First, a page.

Here again, Martha’s directions, though quite clear, obviously couldn’t have been written to cover the nuances of my situation. I’m here in the trenches, Ms. Stewart, and not only is my kitchen 14 thousand times smaller than yours, I’ve quadrupled your recipe to account for an army of hungry Irish descendents on a day dedicated, for God’s sakes, to eating more in one meal than a person consumes in the entire summer of the same year. I know for a fact that some obsessive people start diets in August to lose the weight they know they will unavoidably gain in Thanksgiving season.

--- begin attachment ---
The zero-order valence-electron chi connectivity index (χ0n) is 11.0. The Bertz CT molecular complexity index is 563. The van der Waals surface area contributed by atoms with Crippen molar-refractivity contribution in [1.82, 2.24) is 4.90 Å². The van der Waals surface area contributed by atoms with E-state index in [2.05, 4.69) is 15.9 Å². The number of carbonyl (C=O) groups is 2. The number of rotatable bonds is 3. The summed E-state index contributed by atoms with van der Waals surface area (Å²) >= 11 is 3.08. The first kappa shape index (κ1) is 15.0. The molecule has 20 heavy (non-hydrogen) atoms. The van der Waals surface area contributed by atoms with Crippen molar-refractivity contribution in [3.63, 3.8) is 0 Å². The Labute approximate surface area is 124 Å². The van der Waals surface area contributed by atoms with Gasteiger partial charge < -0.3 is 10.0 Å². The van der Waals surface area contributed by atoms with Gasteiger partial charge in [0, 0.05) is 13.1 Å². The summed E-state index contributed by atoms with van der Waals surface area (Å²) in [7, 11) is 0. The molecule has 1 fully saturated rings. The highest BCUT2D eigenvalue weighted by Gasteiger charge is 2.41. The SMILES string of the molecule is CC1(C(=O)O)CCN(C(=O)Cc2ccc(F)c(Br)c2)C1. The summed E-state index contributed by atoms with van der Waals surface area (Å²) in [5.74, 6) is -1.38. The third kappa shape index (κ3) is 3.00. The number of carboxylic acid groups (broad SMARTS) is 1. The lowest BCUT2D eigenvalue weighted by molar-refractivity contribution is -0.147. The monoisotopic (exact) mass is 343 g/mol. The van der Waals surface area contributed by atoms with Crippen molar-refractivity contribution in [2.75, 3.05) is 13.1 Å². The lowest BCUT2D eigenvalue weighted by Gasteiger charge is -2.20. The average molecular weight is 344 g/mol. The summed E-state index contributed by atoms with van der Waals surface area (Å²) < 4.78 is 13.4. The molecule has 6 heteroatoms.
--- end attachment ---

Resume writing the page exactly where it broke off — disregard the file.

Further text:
You recall, probably better than I could at this point, that the recipe had to be altered. And, after my faux pas with the sweet potatoes, which were doing nicely going through the straining process on their own, I was determined to get these alterations right. The problem now apparent was that 25 pounds of boiled potatoes wouldn’t fit into my mixer. So, the recipe had to be divided, probably into thirds, to be able to fit. I decided right off that I was better with four’s than three’s, so I split the recipe into fourths. Fourths work best with cups, however, thirds work best with tablespoons. However, I solved all that quite some time ago by using weight measurements. I put a teaspoon of salt in my hand and carefully considered how much it weighed. Then I added another teaspoon of salt and took note of that. And, after feeling the weight of three teaspoons of salt, which made a tablespoon, I knew then how much weight to deduct, approximately to get fourths out of whatever instructions I might have to follow. In fact, every once in a while, it’s good to refresh that sort of genetic memory – just don’t do it with someone else in the room – if they look at you too wide eyed, it can screw up your kinetic aesthetics.